What motivates the elusive and enigmatic Bob Dylan, the Bard of the 20th and 21st centuries, who picks up where he left off, pre-pandemic, with two new concert dates at the Met Philadelphia, Monday and Tuesday?
To create modern music’s most literary, most intuitive, most socially, culturally and politically conscious body of work, from the start of his career to the present?
To name drop his way through pop cultural and historic figures on 2020’s “Rough and Rowdy Ways,” his most recent album of original songs since 2012’s “Tempest,” including a poetic lament to the day John F. Kennedy died, the epic 17-minute “Murder Most Fowl,” which pits Wolfman Jack alongside Jack Ruby and Lee Harvey Oswald?
To suddenly sing out as he has on 2016’s “Fallen Angels” and “Rough and Rowdy Ways” in a dreamy croon, so very different than his usual death rattle rasp?
To sell off his entire publishing catalog of songs, 600-plus copyrights spanning more than 60 years to Universal Music Publishing Group without addressing future compositions?
To prank audiences and fellow artists alike by creating an explosive fiction around his legendary Rolling Thunder Revue tour courtesy of “A Bob Dylan Story” by Martin Scorsese on Netflix?
To, as a Jew, turn to a deep belief in the Christian faith (and back again) as evidenced (and cataloged) on his most recent archival box set, 2021’s “Springtime in New York: The Bootleg Series Vol. 16 (1980-1985)?”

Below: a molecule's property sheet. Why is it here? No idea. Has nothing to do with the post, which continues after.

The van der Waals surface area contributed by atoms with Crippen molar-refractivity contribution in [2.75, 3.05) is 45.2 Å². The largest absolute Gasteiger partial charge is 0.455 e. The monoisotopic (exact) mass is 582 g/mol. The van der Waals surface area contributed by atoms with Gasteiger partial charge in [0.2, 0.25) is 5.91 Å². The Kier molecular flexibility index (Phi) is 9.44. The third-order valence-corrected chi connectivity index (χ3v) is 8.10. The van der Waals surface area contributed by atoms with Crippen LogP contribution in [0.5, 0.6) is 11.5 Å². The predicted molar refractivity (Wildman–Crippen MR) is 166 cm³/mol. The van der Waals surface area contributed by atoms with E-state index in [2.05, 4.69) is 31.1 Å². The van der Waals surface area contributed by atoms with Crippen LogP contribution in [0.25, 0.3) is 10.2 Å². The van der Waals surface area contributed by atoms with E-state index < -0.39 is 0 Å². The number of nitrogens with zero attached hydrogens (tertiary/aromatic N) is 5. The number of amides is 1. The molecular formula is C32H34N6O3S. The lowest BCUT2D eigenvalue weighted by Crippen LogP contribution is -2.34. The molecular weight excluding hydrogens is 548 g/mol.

To carry on with the Never-Ending Tour since 1988, logging over 3,000 shows whose road-dogging only ceased due to the pandemic?
“Well, you know, motivation is something you never know behind any song, really,” said Dylan, regarding the creative process during a rare interview with American Songwriter magazine
“Anybody’s song, you never know what the motivation was. It’s nice to be able to put yourself in an environment where you can completely accept all the unconscious stuff that comes to you from your inner workings of your mind. And block yourself off to where you can control it all, take it down. Edgar Allan Poe must have done that. People who are dedicated writers, of which there are some, but mostly people get their information today over a television set or some kind of a way that’s hitting them on all their senses. It’s not just a great novel anymore. You have to be able to get the thoughts out of your mind.”
Getting the thoughts out of one’s mind have come from him – lately, in his stream of conscious fashion on “Rough and Rowdy Ways” – in a manner befitting a man speaking in tongues; occurring in, what he told the New York Times in 2020, a “kind of in a trance state. Most of my recent songs are like that… The songs seem to know themselves and they know that I can sing them, vocally and rhythmically. They kind of write themselves and count on me to sing them.”
During that same interview with the Times, Dylan – who is now, despite an athletic workout regimen, still 80 years young – wrestled with the road, aging and mortality in the broadest of senses, focusing on the greater good and humanity that he does his own finality. “I think about the death of the human race. The long strange trip of the naked ape… Every human being, no matter how strong or mighty, is frail when it comes to death. I think about it in general terms, not in a personal way.”
Bob Dylan – who famously opened Live Nation’s Met Philadelphia with its first gig, in December of 2018 – may claim to think of life and death in general terms. But in accordance with a nearly seven-decade long body of written and performative work, up to and including “Rough and Rowdy Ways,” that’s not how he plays it.